Mike: He invented the model. How has the media not … he invented the damn model here. They learned under him, under Mitt.
Josh: That’s exactly it. He created Bane Capital’s business model, and he trained everybody that’s making those decisions today, he’s still profiting from it. It should be a story on those grounds. The traditional media, they have a hard time, I think, with big picture stories. This is a big picture story because if you look at the granular details then the Romney campaign is right. When they say “We don’t have any direct influence over this decision. We didn’t make this decision,” that is true. If you look at the story narrowly, that …
Mike: But the story is they have begged him to come meet to stop this. He’s running for freaking President of the United States. They’ve asked him in this community, “Come meet with us because we think you have the kind of political profile that can do something. You can intervene here.” Hell, he won’t even meet.
Josh: Yeah …
Mike: Isn’t that a story?
Josh: You’d think that at least … yeah, that is a story. You would think that at the very minimum the harsh spot light of the political campaign might be enough to actually save these jobs, these 170 jobs.
Mike: Let’s take bets, okay? Tonight in the debate, the issue with him talking about China and how we have to get tough with China will come up. Here’s my bet. Obama will not use Sensata. He will not … it’s incredible. It’s like a softball, here it is, Mr. President. Please knock this out of the park. Please, God, knock it out of the park. Let’s take bets. Will he use it or not?
Josh: I would bet that he does not.
Josh: I would bet that he does not.
Mike: It’s so easy to talk about. It’s so easy. You can deliver this so quickly, but it’s just … I don’t know. The fight is not there. You go, “Mr. President, talk about Sensata. This is going to happen the day after the election. We have Chinese coming to the United States.” They’re meeting … they’re meeting with the Sensata employees and they’re telling the employees that we have to ship your job overseas.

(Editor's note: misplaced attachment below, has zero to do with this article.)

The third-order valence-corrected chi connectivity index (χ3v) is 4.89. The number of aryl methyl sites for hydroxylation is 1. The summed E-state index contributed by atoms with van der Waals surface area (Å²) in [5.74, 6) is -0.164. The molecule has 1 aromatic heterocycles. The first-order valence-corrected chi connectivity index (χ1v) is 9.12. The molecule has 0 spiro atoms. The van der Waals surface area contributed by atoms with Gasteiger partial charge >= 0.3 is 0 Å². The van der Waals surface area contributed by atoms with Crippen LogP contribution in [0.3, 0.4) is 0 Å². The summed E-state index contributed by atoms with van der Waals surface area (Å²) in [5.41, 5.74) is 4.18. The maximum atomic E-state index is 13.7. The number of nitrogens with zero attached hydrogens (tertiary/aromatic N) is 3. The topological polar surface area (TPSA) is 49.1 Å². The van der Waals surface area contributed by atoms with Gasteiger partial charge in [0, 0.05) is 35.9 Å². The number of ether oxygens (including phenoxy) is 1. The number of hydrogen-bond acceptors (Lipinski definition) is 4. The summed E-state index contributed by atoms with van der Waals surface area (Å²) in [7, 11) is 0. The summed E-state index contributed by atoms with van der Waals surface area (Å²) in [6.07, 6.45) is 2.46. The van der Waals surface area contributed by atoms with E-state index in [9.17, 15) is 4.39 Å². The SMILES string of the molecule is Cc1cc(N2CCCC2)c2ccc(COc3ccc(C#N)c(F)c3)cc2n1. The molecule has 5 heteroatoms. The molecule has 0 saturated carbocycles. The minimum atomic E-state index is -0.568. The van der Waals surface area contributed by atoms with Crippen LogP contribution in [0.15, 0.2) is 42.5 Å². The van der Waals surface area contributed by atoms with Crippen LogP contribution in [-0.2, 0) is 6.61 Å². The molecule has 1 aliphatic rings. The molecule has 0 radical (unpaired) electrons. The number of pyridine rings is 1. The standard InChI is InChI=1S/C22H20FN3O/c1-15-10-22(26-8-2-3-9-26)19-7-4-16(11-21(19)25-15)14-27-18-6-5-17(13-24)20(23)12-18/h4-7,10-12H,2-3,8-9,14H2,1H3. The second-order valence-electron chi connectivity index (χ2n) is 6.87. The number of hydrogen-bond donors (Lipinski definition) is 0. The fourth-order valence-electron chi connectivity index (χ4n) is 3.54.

Josh: They also told the employees that the day they get the equipment to China they’re going to remove all the safety equipment off of it so that the plant can run faster without the worker protection.
Mike: Yeah, yeah. Josh Holland, as usual, just great work. The Sensata story, it’s sad because after … if Mitt is elected, it’s going to be a yawn. It’s going “Okay, there goes a 170 more jobs where we had a great company, making plenty of money that we shipped over to the Chinese.” Nobody’s ever going to tell the story. These people, they’ve lost their jobs. They’ve lost their ability to put food on the table for their children, pay for college and things like that. It’s just going to be another story the traditional media completely ignores.
Although, I will tell you, if you saw Ed the other night, if you saw Ed there. Ed gets it. I don’t even consider him the run of the mill traditional media. This is the guy who was up there telling the story, and he beat them to death. He beat them to death, and the next morning I thought “Maybe I’ll see something on ABC or CBS or something like that.” There was nothing there, was there?
Josh: No, not a thing. Not a thing.
Mike: What do you think it took … just in the one minute we’ve got, what do you think it takes to change that? What do you think it takes for the traditional media to grab the story and do something with it?
Josh: I think that it requires globalization, the same process that is hurting people in Freeport, to affect the folks in the media. When you start seeing Indian writers getting paid to do op-eds in the Washington Post, I’m pretty sure you’ll see a new realization about this issue.
Mike: All right. Josh Holland, thank you for joining me.
Josh: Thanks, Mike.
Farron Cousins is the executive editor of The Trial Lawyer Magazine, a contributing writer at DeSmogBlog.com, and producer of Ring of Fire Radio.